A Taste of our own Medicine
I became a student again for three days while I listened to 12 of my student teachers lecture as part of their practicum. A few weeks ago, I had given them a list of ten skills that I expected them to include as they taught. During their session, I used that list to evaluate their teaching. Each teacher also used the list to evaluate one of their peers. After they lectured, I encouraged their good teaching points and shared a few ways they could improve. I also asked them to self-evaluate by writing a report on what they did right and what they would do differently the next time they taught the material.
As I observed them, I realized that I was actually evaluating my own teaching. These teachers are following my example. If they do not include some teaching techniques, then perhaps I am not modeling it correctly.
So how did they do? Most of them did great! They included engaging introductions and conclusions, shared relevant stories and application points, and initiated one or two activities. A few teachers were not very lively and just stood in one place with little interaction. I told them that the Father is just as interested in the process of improving our teaching as he is in the end result. I actually learned that idea from one of my teachers!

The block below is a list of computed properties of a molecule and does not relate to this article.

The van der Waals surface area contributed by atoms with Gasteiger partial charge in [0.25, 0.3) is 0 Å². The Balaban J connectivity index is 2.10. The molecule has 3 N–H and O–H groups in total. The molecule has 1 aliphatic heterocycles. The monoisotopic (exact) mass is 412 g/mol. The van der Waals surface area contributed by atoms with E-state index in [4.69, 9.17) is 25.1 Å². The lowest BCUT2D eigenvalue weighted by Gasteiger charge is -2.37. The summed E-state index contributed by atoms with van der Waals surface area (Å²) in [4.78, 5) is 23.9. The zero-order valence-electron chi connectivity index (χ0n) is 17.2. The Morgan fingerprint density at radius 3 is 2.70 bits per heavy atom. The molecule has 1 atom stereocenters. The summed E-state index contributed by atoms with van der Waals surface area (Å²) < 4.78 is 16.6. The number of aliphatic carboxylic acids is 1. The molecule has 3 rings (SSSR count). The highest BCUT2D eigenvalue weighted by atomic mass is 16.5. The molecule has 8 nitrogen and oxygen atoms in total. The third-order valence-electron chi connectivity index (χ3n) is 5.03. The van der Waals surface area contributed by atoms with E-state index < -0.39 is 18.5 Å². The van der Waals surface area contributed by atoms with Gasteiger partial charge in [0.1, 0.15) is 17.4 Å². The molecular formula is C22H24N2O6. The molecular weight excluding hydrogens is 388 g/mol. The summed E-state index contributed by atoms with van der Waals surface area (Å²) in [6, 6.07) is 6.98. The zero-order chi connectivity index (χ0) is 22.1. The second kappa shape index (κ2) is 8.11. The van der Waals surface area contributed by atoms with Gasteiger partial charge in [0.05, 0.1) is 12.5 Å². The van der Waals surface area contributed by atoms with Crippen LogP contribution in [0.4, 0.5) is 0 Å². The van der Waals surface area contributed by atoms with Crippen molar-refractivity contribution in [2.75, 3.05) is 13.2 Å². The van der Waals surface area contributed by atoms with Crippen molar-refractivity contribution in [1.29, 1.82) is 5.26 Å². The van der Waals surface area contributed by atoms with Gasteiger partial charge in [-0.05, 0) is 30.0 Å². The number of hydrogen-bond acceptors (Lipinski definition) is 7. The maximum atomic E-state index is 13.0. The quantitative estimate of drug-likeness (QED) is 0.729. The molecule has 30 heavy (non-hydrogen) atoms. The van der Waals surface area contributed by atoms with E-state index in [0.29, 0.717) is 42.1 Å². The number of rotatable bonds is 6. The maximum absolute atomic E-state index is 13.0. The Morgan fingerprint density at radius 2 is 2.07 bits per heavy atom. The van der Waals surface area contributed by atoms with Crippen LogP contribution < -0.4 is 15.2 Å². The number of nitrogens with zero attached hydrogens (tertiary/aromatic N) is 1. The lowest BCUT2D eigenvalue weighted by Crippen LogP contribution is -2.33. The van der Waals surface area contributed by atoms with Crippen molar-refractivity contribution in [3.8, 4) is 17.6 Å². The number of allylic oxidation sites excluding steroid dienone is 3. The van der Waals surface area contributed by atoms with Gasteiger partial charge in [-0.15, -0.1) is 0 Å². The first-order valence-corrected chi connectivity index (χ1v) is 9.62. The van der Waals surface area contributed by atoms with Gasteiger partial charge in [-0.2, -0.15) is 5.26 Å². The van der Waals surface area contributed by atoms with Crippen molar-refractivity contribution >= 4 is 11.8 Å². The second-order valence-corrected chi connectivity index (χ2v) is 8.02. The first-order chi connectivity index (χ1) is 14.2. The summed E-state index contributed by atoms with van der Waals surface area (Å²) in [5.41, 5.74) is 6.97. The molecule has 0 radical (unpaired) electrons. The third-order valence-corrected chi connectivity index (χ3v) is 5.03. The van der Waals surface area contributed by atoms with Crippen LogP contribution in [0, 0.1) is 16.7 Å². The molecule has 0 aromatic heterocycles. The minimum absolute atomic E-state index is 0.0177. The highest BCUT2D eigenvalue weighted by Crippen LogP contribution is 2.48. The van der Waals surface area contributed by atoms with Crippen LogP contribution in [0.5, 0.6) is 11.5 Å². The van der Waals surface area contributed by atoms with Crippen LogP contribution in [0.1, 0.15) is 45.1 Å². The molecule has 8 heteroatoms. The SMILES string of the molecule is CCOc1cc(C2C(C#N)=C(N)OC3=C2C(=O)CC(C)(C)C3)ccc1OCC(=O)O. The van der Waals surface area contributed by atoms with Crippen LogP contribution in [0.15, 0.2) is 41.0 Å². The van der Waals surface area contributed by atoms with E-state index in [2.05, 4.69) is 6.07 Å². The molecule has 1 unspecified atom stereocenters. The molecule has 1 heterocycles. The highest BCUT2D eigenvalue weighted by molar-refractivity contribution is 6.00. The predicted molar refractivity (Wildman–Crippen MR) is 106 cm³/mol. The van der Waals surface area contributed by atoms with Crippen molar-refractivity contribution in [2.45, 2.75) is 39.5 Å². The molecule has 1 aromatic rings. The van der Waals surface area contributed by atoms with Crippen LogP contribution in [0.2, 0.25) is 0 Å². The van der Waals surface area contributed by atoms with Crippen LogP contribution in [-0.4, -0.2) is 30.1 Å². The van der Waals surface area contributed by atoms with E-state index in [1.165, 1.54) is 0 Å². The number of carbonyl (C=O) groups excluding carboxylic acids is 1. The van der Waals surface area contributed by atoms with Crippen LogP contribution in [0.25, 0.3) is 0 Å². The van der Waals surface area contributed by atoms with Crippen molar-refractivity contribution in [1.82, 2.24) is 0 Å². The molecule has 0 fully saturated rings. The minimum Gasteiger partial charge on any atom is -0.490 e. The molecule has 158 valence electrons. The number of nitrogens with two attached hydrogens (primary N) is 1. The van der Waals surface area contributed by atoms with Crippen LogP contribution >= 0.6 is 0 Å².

I also found that sitting for six hours made me fidgety. My rear end hurt from sitting so long! How do my poor students endure 12 hours of sitting? I decided that next time I teach, I will have the students stand up three or four times a chapter, each time we review the main idea. I will also make sure I give them two or three activities during a two-hour session.
In the future, I can really see myself co-teaching with a number of these teachers when we open up second-generation teacher classes in the fall. I think this training is the foundation for a great expansion of second-generation training. Pray for these graduates as they expand and extend the impact of the SALT ministry!